Remember, they too are navigating life’s challenges, facing their own struggles, and may not always be aware of the impact their words or actions have on you. By practicing empathy, you open the door to compassion and forgiveness.

4. Communicate Openly and Honestly

Effective communication is key to any healthy relationship, including the one with your grown child. When discussing your hurt feelings, choose a calm and appropriate time to have an open and honest conversation. 

Use “I” statements to express how their actions made you feel without blaming or attacking them. For example, say, “I felt hurt when you made that comment,” rather than, “You always say hurtful things.”

Related: 10 Reasons Why Your Grown Kids Don’t Like You

5. Listen and Seek Understanding

During the conversation, make sure to listen actively to your child’s perspective. Give them the space to express themselves without interruption. By understanding their intentions and motivations, you can gain insight into their actions and work toward finding common ground.

6. Set Healthy Boundaries

When your grown child hurts your feelings, it may be necessary to establish or reevaluate boundaries. Boundaries help define acceptable behavior and create a framework for respectful interactions. 

Communicate your boundaries clearly and assertively, ensuring they are fair and considerate of both parties’ needs.

7. Let Go of Expectations

As parents, we often hold expectations of how our children should behave or treat us. However, clinging to these expectations can lead to disappointment and hurt when they are not met. 

Letting go of rigid expectations allows for a more fluid and adaptable relationship, where both parties can grow and evolve.

8. Seek Support

Sometimes, navigating emotional challenges with your grown child can feel overwhelming. Don’t hesitate to seek support from a trusted friend, family member, or therapist. They can provide an outside perspective, offer guidance, and help you process your emotions in a healthy manner.

9. Foster Forgiveness and Healing

Healing the wounds caused when your grown child hurts your feelings requires forgiveness and a willingness to move forward. Forgiveness does not mean condoning hurtful behavior; rather, it is a personal choice to let go of resentment and make room for growth and reconciliation.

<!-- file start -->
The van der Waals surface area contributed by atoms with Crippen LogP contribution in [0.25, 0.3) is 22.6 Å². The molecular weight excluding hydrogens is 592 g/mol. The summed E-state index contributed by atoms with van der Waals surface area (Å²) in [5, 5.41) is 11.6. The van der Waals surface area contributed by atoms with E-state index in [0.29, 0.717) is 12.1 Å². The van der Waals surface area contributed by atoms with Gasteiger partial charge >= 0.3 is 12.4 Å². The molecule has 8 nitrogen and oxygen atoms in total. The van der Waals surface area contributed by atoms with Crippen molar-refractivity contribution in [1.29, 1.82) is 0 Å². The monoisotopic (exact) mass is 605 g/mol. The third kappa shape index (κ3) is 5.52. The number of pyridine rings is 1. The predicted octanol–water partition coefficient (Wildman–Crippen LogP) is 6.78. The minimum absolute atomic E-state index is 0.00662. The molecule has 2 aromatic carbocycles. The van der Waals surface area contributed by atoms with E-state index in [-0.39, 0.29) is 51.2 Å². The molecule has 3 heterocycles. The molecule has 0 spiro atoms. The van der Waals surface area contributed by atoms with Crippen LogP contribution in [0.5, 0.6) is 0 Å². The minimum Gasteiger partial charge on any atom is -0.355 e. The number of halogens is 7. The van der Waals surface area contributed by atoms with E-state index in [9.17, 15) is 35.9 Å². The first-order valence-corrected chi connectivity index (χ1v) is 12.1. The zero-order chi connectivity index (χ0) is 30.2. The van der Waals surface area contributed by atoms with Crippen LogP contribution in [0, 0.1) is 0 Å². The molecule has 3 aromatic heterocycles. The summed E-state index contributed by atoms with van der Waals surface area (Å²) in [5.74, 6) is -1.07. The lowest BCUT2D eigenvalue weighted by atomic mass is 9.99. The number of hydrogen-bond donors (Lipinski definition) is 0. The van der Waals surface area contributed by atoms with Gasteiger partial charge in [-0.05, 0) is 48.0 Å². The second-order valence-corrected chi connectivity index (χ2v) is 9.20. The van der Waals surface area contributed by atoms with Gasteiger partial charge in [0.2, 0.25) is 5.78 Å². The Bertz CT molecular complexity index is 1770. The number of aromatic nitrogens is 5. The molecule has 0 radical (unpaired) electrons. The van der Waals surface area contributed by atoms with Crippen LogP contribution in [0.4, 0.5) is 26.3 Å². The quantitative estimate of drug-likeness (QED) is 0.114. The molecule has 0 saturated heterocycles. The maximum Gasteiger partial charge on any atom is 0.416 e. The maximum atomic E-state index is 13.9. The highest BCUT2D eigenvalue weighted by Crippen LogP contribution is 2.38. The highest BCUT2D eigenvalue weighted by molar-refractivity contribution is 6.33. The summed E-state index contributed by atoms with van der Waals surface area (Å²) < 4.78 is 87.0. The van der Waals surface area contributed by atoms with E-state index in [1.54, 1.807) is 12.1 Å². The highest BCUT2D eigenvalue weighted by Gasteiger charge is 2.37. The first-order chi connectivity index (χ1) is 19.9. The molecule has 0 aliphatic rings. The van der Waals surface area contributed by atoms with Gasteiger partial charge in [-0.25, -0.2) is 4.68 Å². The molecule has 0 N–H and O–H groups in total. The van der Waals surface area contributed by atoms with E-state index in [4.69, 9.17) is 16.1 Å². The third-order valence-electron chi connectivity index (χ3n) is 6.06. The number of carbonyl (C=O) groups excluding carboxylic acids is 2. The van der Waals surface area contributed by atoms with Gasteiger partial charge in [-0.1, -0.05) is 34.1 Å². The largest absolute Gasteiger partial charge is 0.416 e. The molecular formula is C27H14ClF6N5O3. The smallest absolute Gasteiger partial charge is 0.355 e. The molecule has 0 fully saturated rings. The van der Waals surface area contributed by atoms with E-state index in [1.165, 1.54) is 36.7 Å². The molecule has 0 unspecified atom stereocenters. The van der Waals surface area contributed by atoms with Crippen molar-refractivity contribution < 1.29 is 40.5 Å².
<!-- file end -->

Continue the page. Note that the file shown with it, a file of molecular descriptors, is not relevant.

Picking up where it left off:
Embrace the opportunity to rebuild your relationship stronger than before.


When your grown child hurts your feelings, it can be a challenging and emotionally charged experience. However, by acknowledging your feelings, practicing empathy, and engaging in open and honest communication, you can navigate these situations with grace and understanding. 

By following the strategies outlined above, you can foster healing, strengthen your bond, and ultimately create a more fulfilling parent-child relationship.

Remember, your relationship with your grown child is a lifelong journey, and nurturing it requires patience, love, and the willingness to grow together. 

Related: Why You Should Stop Trying To Reconcile With Your Estranged Adult Child

Frequently Asked Questions (FAQs):

How do you deal with a disrespectful grown child? 

Dealing with a disrespectful grown child involves setting boundaries, open communication, seeking therapy, and understanding their perspective with empathy.

What is an unhealthy parent adult child relationship?

An unhealthy parent-adult child relationship involves codependency, lack of boundaries, manipulation, enabling, or emotional abuse.

How do you deal with toxic adult children?

Dealing with toxic adult children requires setting clear boundaries, seeking support from therapists or support groups, and prioritizing self-care and well-being.